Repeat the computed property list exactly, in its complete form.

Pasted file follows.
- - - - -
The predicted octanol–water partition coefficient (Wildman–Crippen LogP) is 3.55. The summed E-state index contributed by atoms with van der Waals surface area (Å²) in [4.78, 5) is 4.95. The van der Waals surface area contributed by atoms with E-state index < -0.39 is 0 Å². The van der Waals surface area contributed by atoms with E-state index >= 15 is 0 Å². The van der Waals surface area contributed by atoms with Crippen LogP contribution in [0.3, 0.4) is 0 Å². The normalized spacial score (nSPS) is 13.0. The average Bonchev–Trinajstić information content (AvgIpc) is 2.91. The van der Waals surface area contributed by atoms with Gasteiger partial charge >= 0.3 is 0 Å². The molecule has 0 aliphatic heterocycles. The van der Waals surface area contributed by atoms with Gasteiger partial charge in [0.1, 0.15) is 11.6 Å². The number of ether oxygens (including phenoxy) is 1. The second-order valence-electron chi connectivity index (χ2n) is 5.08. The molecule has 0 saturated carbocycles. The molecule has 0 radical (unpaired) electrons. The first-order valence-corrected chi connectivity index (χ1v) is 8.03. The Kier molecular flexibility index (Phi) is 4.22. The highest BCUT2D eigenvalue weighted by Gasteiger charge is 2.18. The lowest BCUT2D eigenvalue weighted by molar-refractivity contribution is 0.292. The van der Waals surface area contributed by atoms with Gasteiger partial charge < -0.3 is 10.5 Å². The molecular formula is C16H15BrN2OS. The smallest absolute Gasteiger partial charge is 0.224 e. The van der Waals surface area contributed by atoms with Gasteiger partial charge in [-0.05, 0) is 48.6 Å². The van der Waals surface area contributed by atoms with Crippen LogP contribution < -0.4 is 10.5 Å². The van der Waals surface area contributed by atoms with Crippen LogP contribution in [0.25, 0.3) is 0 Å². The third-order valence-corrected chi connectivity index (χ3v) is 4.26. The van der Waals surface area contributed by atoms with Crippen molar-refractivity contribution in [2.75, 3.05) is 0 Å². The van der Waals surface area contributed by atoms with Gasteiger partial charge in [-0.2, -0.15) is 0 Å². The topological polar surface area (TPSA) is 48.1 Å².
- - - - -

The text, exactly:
The predicted octanol–water partition coefficient (Wildman–Crippen LogP) is 3.55. The summed E-state index contributed by atoms with van der Waals surface area (Å²) in [4.78, 5) is 4.95. The van der Waals surface area contributed by atoms with E-state index < -0.39 is 0 Å². The van der Waals surface area contributed by atoms with E-state index >= 15 is 0 Å². The van der Waals surface area contributed by atoms with Crippen LogP contribution in [0.3, 0.4) is 0 Å². The normalized spacial score (nSPS) is 13.0. The average Bonchev–Trinajstić information content (AvgIpc) is 2.91. The van der Waals surface area contributed by atoms with Gasteiger partial charge >= 0.3 is 0 Å². The molecule has 0 aliphatic heterocycles. The van der Waals surface area contributed by atoms with Gasteiger partial charge in [0.1, 0.15) is 11.6 Å². The number of ether oxygens (including phenoxy) is 1. The second-order valence-electron chi connectivity index (χ2n) is 5.08. The molecule has 0 saturated carbocycles. The molecule has 0 radical (unpaired) electrons. The first-order valence-corrected chi connectivity index (χ1v) is 8.03. The Kier molecular flexibility index (Phi) is 4.22. The highest BCUT2D eigenvalue weighted by Gasteiger charge is 2.18. The lowest BCUT2D eigenvalue weighted by molar-refractivity contribution is 0.292. The van der Waals surface area contributed by atoms with Gasteiger partial charge < -0.3 is 10.5 Å². The molecular formula is C16H15BrN2OS. The smallest absolute Gasteiger partial charge is 0.224 e. The van der Waals surface area contributed by atoms with Gasteiger partial charge in [-0.05, 0) is 48.6 Å². The van der Waals surface area contributed by atoms with Crippen LogP contribution < -0.4 is 10.5 Å². The van der Waals surface area contributed by atoms with Crippen LogP contribution in [0.25, 0.3) is 0 Å². The third-order valence-corrected chi connectivity index (χ3v) is 4.26. The van der Waals surface area contributed by atoms with Crippen molar-refractivity contribution in [2.75, 3.05) is 0 Å². The van der Waals surface area contributed by atoms with Gasteiger partial charge in [-0.2, -0.15) is 0 Å². The topological polar surface area (TPSA) is 48.1 Å².